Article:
Experience Oriented Career Development
There are many ways people can enter professions. Many gather experience while in college or trade school, graduate and find work in their chosen sector. Others begin in one department and work their way up through the organization. For others, essential skills are acquired through a Labor for Learning program.
Labor for Learning and other mentorship-training programs allow companies to utilize workers while also teaching skills in exchange for the labor. While participants benefit from learning new skills they can apply to their field, it also yields positive results for the company. In a study conducted by Sun Microsystems, introducing a formal mentorship-training program increased retention rates by 23 percent for participants. According to the Economics & Statistics Administration, Siemens USA obtains at least a 50 percent rate of return on its apprenticeship program, compared to hiring machinists off the street.
Looking for Experience
Beacon Roofing owner Ryan Wilkins is a product of the Labor for Learning program. When Wilkins was looking to get into roof cleaning, he researched the processes involved, including the chemicals and tools needed. While he was able to find nearly all the answers to his questions, the one thing he knew he still needed was experience.
“At that time, there weren’t any classes or trade shows to participate in,” he said. “It was an unknown industry, so I reached out to a guy who was knowledgeable and had been in business for about 20 years. He let me go to Tampa and work for a few days for free, and he taught me how to do it the right way.”
Since Wilkins’ apprenticeship, the opportunities for others to learn about the roof cleaning industry have expanded, as trade shows and classes now provide the tools for many individuals to grow and learn. Wilkins, for example, teaches many seminars on various aspects of the profession, such as the cleaning process, as well as government and commercial sales techniques.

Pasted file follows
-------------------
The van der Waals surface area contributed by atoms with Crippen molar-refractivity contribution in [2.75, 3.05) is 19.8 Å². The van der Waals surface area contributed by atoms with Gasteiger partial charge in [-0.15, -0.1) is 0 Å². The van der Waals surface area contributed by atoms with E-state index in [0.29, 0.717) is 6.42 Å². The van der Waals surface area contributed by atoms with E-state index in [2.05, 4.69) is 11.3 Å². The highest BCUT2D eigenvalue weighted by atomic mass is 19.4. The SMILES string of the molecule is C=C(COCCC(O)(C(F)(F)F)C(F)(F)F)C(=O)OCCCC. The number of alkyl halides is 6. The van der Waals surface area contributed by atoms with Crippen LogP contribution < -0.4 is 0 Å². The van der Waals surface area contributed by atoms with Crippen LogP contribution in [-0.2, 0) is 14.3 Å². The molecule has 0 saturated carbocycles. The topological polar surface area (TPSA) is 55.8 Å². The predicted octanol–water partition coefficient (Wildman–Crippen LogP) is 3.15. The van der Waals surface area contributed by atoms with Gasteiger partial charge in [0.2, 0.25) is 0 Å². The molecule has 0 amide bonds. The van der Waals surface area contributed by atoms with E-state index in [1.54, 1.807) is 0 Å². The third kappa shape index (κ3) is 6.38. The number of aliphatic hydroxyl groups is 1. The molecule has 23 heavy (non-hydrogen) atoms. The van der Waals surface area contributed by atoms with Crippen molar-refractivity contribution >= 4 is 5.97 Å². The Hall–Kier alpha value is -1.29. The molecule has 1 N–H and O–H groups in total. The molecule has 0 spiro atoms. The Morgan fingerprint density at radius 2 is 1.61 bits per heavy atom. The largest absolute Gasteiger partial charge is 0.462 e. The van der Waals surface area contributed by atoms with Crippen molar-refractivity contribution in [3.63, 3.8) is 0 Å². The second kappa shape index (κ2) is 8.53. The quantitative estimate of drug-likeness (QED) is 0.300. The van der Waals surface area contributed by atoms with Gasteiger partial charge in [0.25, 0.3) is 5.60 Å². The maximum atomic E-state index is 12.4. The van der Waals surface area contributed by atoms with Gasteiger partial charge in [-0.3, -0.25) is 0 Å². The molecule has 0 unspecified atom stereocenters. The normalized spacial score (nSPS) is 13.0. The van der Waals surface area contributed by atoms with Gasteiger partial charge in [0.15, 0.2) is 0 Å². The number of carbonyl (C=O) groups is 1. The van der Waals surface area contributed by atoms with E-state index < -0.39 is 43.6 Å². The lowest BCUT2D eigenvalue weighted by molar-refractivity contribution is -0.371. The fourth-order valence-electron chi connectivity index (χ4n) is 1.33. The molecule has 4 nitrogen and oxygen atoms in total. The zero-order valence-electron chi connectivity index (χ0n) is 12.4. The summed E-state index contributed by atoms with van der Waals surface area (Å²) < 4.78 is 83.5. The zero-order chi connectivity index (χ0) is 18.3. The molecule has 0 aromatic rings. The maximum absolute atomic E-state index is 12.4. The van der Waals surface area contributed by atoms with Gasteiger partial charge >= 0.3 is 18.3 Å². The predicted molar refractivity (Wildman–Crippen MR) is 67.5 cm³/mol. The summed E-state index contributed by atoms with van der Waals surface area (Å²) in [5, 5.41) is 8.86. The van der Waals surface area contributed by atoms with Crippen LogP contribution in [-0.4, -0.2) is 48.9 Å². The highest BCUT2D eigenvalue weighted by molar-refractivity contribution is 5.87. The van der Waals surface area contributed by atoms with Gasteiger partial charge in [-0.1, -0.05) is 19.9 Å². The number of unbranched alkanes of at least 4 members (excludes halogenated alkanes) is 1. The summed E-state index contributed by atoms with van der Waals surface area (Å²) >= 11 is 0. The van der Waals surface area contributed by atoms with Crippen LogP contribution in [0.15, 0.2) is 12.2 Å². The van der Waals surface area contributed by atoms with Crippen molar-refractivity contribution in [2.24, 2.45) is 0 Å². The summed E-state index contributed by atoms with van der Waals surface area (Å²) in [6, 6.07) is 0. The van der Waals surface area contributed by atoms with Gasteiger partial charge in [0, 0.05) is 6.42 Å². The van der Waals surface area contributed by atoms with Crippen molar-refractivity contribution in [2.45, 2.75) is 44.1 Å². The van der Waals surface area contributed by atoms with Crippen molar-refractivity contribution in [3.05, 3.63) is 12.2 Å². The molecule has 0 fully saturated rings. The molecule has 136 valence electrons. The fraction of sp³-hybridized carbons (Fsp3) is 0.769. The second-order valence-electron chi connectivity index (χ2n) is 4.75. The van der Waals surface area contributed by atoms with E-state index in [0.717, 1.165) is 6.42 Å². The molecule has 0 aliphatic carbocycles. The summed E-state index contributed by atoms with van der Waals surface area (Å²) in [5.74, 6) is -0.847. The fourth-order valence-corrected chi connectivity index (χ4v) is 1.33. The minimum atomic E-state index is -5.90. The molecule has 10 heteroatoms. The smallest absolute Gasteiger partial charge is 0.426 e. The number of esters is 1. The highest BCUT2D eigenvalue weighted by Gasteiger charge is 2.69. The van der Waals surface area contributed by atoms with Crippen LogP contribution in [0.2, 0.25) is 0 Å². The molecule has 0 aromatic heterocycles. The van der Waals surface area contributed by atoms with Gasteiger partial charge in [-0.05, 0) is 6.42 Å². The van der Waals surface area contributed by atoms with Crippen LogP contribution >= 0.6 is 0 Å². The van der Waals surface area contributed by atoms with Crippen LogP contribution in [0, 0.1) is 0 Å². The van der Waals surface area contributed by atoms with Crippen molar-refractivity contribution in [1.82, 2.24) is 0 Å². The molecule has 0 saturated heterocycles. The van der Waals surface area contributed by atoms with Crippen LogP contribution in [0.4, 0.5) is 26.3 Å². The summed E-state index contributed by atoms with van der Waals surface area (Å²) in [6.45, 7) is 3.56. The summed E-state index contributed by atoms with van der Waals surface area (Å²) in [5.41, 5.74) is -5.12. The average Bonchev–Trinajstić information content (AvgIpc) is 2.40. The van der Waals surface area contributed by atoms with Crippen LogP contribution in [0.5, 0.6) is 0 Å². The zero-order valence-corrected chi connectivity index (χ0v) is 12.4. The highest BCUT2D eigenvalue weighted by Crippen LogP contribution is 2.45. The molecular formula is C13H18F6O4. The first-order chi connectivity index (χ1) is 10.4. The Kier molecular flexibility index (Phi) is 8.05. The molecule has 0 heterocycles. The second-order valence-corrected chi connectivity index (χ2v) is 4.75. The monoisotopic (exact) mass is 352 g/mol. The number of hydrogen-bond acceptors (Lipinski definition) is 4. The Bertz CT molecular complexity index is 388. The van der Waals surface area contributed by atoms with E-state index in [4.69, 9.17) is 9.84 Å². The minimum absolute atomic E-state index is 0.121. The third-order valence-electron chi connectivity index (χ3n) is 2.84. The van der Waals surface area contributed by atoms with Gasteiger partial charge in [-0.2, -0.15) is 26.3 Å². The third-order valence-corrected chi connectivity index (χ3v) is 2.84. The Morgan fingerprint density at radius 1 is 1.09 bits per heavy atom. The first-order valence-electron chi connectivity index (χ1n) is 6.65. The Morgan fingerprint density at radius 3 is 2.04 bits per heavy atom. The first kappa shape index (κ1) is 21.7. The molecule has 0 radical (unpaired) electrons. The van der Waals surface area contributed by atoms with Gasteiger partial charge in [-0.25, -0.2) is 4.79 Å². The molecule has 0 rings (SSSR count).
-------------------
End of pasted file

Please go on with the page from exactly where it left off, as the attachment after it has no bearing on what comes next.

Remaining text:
A Benefit to Workers and Companies
When looking back on his Labor for Learning experience, Wilkins remembers taking away multiple things. For example, while a cleaner’s ultimate goal is to kill the mold on a roof, the proper use of bleach and chlorine is critical, as the chemicals can have damaging effects on the plants below. Safety is also an important factor in the roof cleaning process, as there is much more to cleaning than getting on a roof and spraying chemicals.
“You’re walking around with a hose and also wearing the proper safety gear with harnesses and respirators, so this presents some challenges,” Wilkins said. “It’s one thing to be able to walk on a roof, but it’s quite another to walk on a roof with a respirator and harness tied to you, with a rope dragging behind and a hose that’s pumping out cleaning solution.”
The skill sets gained in the Learning for Labor process are not only essential for workers looking to achieve success in the industry, but also for companies looking to avoid problems that could be costly to their businesses.
“If there’s a large influx of people trying to get into roof cleaning or who have been in the cleaning industry but haven’t done roofs, it can cause problems,” added Wilkins. “If they’re on a roof, using the wrong products, damaging roofs, putting their lives at risk, all of our insurance rates will increase as a result.”
For Wilkins, the experience he gained in Tampa has paid off. Beacon Roof Cleaning is a successful business, with commercial and residential clients located throughout Brevard County, and it has set the standard in roof cleaning in the region. Despite the success achieved in the industry, Wilkins still remembers being given a chance to learn the craft, and today he values sharing his skills with aspiring professionals.
“I do it because the experienced professional in Tampa did it for me,” he said. “He helped me out, and I appreciate that. Now I feel obligated, and honored, to help others in the industry.”
“It was an unknown industry, so I reached out to a guy who was knowledgeable and had been in business for about 20 years. He let me go to Tampa and work for a few days for free, and he taught me how to do it the right way.” – Ryan Wilkins